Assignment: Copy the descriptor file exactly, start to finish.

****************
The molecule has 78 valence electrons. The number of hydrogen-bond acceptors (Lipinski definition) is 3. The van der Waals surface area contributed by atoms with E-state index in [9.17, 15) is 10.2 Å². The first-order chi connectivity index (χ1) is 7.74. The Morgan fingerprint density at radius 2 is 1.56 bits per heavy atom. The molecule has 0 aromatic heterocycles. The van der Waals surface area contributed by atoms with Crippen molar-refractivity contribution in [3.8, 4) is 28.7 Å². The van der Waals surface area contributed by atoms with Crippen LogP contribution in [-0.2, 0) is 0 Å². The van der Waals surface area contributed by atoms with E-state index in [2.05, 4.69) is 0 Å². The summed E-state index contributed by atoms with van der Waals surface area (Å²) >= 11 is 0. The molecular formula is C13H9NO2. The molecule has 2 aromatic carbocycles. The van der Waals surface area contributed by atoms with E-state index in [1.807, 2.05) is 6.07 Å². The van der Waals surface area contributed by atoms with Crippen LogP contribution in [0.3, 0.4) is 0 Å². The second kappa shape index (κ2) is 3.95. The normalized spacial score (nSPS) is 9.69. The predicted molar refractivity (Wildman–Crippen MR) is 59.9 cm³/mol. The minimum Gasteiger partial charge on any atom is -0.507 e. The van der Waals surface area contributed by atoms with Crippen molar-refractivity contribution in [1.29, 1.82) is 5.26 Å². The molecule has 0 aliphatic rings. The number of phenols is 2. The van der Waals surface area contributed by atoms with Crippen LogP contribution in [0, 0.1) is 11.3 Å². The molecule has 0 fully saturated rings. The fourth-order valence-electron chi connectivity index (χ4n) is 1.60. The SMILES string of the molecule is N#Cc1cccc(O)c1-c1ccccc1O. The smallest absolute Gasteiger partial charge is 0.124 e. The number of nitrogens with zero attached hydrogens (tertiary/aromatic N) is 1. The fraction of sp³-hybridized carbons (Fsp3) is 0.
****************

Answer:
The molecule has 78 valence electrons. The number of hydrogen-bond acceptors (Lipinski definition) is 3. The van der Waals surface area contributed by atoms with E-state index in [9.17, 15) is 10.2 Å². The first-order chi connectivity index (χ1) is 7.74. The Morgan fingerprint density at radius 2 is 1.56 bits per heavy atom. The molecule has 0 aromatic heterocycles. The van der Waals surface area contributed by atoms with Crippen molar-refractivity contribution in [3.8, 4) is 28.7 Å². The van der Waals surface area contributed by atoms with Crippen LogP contribution in [-0.2, 0) is 0 Å². The van der Waals surface area contributed by atoms with E-state index in [2.05, 4.69) is 0 Å². The summed E-state index contributed by atoms with van der Waals surface area (Å²) >= 11 is 0. The molecular formula is C13H9NO2. The molecule has 2 aromatic carbocycles. The van der Waals surface area contributed by atoms with E-state index in [1.807, 2.05) is 6.07 Å². The van der Waals surface area contributed by atoms with Crippen LogP contribution in [0.3, 0.4) is 0 Å². The second kappa shape index (κ2) is 3.95. The normalized spacial score (nSPS) is 9.69. The predicted molar refractivity (Wildman–Crippen MR) is 59.9 cm³/mol. The minimum Gasteiger partial charge on any atom is -0.507 e. The van der Waals surface area contributed by atoms with Crippen molar-refractivity contribution in [1.29, 1.82) is 5.26 Å². The molecule has 0 aliphatic rings. The number of phenols is 2. The van der Waals surface area contributed by atoms with Crippen LogP contribution in [0, 0.1) is 11.3 Å². The molecule has 0 fully saturated rings. The fourth-order valence-electron chi connectivity index (χ4n) is 1.60. The SMILES string of the molecule is N#Cc1cccc(O)c1-c1ccccc1O. The smallest absolute Gasteiger partial charge is 0.124 e. The number of nitrogens with zero attached hydrogens (tertiary/aromatic N) is 1. The fraction of sp³-hybridized carbons (Fsp3) is 0.